His Stagg is firm in his belief that his method is the only accurate one and his experience greater than that of anyone else of his subject. He can’t bother to hide his disdain for Krick. At the same time, being human, Stagg has his doubts and must subdue the fear “What if I am wrong?” Simultaneously with his work for Eisenhower, Stagg’s wife is pregnant and in hospital with preeclampsia, a condition that can lead to death. As the hours pass and hears nothing from the hospital, Stagg’s private worries threaten to undermine his public duties. Yet, at other times it seems as if Stagg throws himself into his work to drown out his worries. Doyle brilliantly portrays Stagg in all his complexity.

Malcolm Sinclair and Laura Rogers are the two actors who have been with this production from the very beginning. Sinclair’s turn as Eisenhower was nominated for an Olivier Award in 2019. It is a bravura performance. Like Doyle’s portrayal of Stagg, Sinclair’s portrayal of Eisenhower allows us to read the subtext of what the character is saying as clearly as what he says aloud. Sinclair shows that Eisenhower is desperate for certainty but is frustrated with the reality that weather prediction does not deal in certainties.

His Eisenhower can fly into a rage when a protocol is broken and yet be calmed when the reason for the lapse is fully explained. In judging between the views of Krick and Stagg, Eisenhower must choose between what he would like to be true and what may actually be true, and Sinclair beautifully shows this internal struggle playing out within the general. In a long speech in Act 2, Eisenhower explains the huge burden he carries of ordering young men into battles knowing lives will be lost. He can only hope that the cost will not be too high. With this speech Sinclair caps a great performance of a man coping with an almost unbearable responsibility.

People may not know that like Stagg and Eisenhower, Kay Summersby is also based on a real person. She was Eisenhower’s private secretary and she and Eisenhower were rumoured to be having an affair. As written by Haig, following the most recent views of two, there is no reason to believe that their relationship moved beyond intense mutual admiration. Laura Rogers plays a completely no-nonsense woman who is a mechanic as well as a driver and secretary. Though in public she betrays no emotions, in private her impulse to care for Eisenhower emerges naturally. She takes an instant dislike to Stagg, but one of the pleasures of the play is to see how as she gets to know the harried man better the more she comes to like him and even feels she can tell him how best to deal with his anxieties. Rogers presents a model of military efficiency underlaid with personal compassion for those who have to make the hardest decisions.

In smaller roles Philip Cairns’s portrayal of Irving Krick is one of a man caught up in the glory of his authority and unwilling to share it with anyone like Stagg whose theories he doesn’t understand. David Killick plays the upright Admiral Bertram Ramsey but he provides a welcome purely comic interlude as an aged electrician who natters away nonstop on trivial matters once he enters Stagg’s office until he leaves. It’s a wonderful reminder that there is an enormous range of people working on Operation Overlord, the name of the D-Day project, and an example that they all are only human.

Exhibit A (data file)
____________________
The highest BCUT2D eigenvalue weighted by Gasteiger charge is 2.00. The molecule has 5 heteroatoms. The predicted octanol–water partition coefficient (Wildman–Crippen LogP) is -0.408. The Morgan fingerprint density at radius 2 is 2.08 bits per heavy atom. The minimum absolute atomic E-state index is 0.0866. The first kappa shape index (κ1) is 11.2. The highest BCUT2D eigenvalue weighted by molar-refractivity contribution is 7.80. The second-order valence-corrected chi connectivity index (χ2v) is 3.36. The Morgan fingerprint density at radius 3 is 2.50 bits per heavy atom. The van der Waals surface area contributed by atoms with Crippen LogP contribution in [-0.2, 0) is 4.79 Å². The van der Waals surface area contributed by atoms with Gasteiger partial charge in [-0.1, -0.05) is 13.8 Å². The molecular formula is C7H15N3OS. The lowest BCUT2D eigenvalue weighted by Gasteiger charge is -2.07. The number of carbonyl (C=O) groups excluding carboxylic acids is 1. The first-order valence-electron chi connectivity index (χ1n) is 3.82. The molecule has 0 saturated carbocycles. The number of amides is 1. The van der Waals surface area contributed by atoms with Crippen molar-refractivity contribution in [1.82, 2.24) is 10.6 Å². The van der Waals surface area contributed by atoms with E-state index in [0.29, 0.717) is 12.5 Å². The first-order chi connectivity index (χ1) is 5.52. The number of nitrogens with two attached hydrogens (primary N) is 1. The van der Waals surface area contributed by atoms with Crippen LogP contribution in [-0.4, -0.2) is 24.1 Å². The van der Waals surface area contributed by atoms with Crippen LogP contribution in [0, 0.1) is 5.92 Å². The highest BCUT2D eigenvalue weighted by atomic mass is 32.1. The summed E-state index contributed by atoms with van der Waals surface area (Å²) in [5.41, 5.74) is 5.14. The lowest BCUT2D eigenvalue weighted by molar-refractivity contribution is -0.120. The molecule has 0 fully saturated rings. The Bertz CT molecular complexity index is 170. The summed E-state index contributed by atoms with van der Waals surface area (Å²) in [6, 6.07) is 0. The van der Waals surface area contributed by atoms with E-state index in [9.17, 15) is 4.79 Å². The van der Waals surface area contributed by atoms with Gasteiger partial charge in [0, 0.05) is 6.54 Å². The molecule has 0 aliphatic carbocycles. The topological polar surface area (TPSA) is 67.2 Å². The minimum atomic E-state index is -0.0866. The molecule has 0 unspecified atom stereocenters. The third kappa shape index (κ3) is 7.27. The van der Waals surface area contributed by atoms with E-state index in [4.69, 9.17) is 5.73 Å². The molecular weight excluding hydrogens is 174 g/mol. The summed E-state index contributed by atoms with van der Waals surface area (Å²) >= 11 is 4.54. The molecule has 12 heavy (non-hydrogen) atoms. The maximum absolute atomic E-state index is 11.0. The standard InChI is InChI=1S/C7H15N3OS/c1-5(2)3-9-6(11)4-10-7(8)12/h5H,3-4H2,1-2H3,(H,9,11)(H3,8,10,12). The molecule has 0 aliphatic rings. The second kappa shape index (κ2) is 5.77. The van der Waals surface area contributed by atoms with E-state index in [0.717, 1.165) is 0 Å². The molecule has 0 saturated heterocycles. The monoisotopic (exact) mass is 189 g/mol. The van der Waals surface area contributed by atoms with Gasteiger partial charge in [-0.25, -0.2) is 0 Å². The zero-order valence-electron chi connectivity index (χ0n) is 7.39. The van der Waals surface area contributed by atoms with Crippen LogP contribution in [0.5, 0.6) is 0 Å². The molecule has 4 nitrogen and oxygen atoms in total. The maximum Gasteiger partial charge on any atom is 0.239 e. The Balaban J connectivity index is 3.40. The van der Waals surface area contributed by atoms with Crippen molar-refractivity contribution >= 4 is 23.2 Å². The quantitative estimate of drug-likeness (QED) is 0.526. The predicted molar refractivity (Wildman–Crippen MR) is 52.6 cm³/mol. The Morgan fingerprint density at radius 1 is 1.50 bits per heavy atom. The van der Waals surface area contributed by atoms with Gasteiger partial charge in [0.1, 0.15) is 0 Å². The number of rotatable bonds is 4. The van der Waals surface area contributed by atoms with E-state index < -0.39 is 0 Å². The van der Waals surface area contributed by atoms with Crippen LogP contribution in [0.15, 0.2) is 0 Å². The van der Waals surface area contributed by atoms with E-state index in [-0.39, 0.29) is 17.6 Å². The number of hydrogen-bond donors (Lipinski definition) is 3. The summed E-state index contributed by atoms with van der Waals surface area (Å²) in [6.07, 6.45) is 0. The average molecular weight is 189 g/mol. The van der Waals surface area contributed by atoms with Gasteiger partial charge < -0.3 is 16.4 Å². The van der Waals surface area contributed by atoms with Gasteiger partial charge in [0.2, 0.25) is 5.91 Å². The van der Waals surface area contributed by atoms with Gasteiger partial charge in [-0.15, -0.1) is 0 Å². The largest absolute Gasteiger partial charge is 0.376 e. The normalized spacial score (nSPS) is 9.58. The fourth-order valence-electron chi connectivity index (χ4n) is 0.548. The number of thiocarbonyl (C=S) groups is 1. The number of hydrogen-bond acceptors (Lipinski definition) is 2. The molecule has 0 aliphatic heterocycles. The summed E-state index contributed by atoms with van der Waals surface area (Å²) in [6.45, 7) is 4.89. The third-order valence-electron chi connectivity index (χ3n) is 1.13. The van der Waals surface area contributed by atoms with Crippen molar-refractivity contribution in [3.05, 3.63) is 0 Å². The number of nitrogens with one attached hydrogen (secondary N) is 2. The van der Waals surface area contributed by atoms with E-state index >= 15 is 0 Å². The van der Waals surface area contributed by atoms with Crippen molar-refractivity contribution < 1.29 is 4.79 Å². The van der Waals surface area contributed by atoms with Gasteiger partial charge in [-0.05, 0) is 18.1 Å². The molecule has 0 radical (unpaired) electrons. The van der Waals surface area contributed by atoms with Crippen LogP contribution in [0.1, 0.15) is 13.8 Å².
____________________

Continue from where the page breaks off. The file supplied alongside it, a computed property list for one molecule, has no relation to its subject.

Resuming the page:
Dove and Roche have judged the pace of action perfectly. Tim Mitchell’s naturalistic lighting and Andrzej Goulding’s projections on the cyclorama beyond the French doors of Colin Richmond’s finely weathered set are key to a play were every change of light outdoors may spell either military or personal disaster.

There’s no doubt that Pressure is a play written in a  very traditional style and would not be out of place among certain plays written 60 or 70 years ago. Nevertheless, after a series of scathingly satirical plays on gruesome subjects staged in a non-naturalistic manner, Pressure comes as a pleasant reminder of the virtues of clarity in the best traditional plays and the beauty there is in the mastery of naturalistic staging and acting. The amazing thing about Pressure is that we already know the outcome of the story and yet it is still thrilling. Haig has managed to get us so caught up in how personally invested the characters are in what they do that the play keeps us on the edge of our seats.

Christopher Hoile

Photos: Kevin Doyle as James Stagg; Philip Cairns as Colonel Irving Krick, Malcolm Sinclair as General Eisenhower and Kevin Doyle as James Stagg, (in background) Stuart Milligan as Commander Franklin, Laura Rogers as Kay Summersby, James Sheldon as Lieutenant Battersby and Matthew Darcy as Andrew; Malcolm Sinclair as General Eisenhower and Laura Rogers as Kay Summersby© 2023 Cylla von Tiedemann.